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Integration of 2 product. possible without numerical method?

  1. Nov 26, 2013 #1
    Dear Forum :
    I hung up with a integration
    http://ppt.cc/mIpV

    Can it be deduced to a simpler form?

    The distribution of σ(E) is http://ppt.cc/-5Z5

    The estimation width of x is 10MeV , height is 200mb.

    The distribution of dE/dx is http://ppt.cc/vcVU

    Is there a way to do some simple computation, or I can only do it with Mathematica ?
     
  2. jcsd
  3. Nov 27, 2013 #2
    Hi !
    It would take too much time to read the referenced documents. You should write on the forum the integral on a direct understandable form.
     
  4. Nov 27, 2013 #3
    Thank you JJacquelin.
    Actually, before post I browse over this forum,and I'm amazed how all the people write the form you mean.
    I tried but I do not get how to do it.
    So I do it in my laptop and post the reference link.
     
  5. Nov 27, 2013 #4
    Just try with some simple examples. It's called Latex and it's like a programming language. Here's the thread that explains how to use it. You can also press the quote button on a post to see the code used to generate the math. Tell you what, spend some time with it and make an effort to try and compose the expression you wish to talk about.

    Muscle through it: https://www.physicsforums.com/showthread.php?t=8997
     
  6. Nov 27, 2013 #5
    I disagree. If someone is SPECIFICALLY asking for help with Mathematica code then spending time trying to learn how to desktop publish their question seems like it just takes up their time and introduces the potential of a whole new level of errors. Then the reader, if they want to bother actually trying to check to see if their guess about what the answer is has to reverse engineer that whole process to get the problem back into Mathematica and introduce the potential of another whole new level of errors.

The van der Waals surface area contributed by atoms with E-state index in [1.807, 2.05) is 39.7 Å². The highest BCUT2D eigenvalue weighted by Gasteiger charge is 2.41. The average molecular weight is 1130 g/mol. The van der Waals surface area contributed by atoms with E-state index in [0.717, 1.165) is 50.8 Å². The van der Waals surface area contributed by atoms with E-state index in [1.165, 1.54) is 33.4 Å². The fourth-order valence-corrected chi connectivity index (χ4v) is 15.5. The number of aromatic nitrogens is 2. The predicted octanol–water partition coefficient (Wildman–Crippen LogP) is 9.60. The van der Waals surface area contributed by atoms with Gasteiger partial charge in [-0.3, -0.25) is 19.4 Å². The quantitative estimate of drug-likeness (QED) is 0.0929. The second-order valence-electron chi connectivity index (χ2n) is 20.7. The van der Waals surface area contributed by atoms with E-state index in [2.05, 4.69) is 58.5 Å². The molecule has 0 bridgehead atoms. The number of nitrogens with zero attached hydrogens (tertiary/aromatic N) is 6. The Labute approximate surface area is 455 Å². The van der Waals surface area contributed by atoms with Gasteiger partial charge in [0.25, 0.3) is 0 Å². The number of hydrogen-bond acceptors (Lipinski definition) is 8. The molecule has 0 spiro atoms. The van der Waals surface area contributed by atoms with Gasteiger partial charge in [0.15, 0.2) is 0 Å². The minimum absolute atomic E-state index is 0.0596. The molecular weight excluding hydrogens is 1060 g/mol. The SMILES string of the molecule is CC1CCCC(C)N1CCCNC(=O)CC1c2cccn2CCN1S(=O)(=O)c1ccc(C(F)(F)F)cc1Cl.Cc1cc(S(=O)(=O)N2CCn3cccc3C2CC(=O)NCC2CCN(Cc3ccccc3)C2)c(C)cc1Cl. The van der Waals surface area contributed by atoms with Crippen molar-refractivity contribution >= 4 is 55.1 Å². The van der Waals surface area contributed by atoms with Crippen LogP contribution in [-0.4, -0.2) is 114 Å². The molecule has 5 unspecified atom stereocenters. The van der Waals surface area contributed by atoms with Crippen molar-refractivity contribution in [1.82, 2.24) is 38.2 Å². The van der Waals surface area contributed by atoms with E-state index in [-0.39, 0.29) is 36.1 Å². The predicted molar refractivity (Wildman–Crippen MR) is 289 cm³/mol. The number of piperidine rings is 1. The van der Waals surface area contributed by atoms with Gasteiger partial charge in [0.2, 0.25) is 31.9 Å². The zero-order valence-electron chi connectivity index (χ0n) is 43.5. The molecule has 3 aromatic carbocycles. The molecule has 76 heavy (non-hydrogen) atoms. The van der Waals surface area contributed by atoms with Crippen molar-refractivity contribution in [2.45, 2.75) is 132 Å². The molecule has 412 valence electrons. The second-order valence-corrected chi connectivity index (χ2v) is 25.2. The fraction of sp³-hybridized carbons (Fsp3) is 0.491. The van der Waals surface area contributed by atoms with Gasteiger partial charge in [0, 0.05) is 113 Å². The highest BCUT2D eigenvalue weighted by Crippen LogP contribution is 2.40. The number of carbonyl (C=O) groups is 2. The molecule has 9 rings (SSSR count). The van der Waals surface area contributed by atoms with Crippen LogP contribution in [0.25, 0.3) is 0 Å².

Instead just scrape-n-paste the InputForm of the Mathematica expression into a post. Then anyone who is Mathematica literate and is trying to help can typically in a few seconds point out any of dozens of simple misunderstandings of the use of the unforgiving Mathematica syntax. And if that doesn't immediately fix a third of the issues then they can scrape-n-paste the code back into Mathematica, actually try it to see if their idea works and scrape-n-paste the InputForm of the solution back into a reply here. (If you don't know what InputForm is then look it up in the help system, if that isn't enough then please ask and this can be explained)

    If the original poster had spent half the time he did trying to desktop publish his abstract integral notation and instead simply shown everyone what the function e actually was in Mathematica notation then this question would have been conclusively settled in a couple of minutes.

    I do understand that more and more people have drunk the desktop publishing Koolaid(tm) and believe they not only have to desktop publish their questions, but even have to desktop publish their code inside Mathematica. But this probably accounts for about a third of the problems that novice users are reporting. If you are just compelled to go all Don Knuth and have to do this then understand you are less likely to get a correct answer, or even an answer at all.
     
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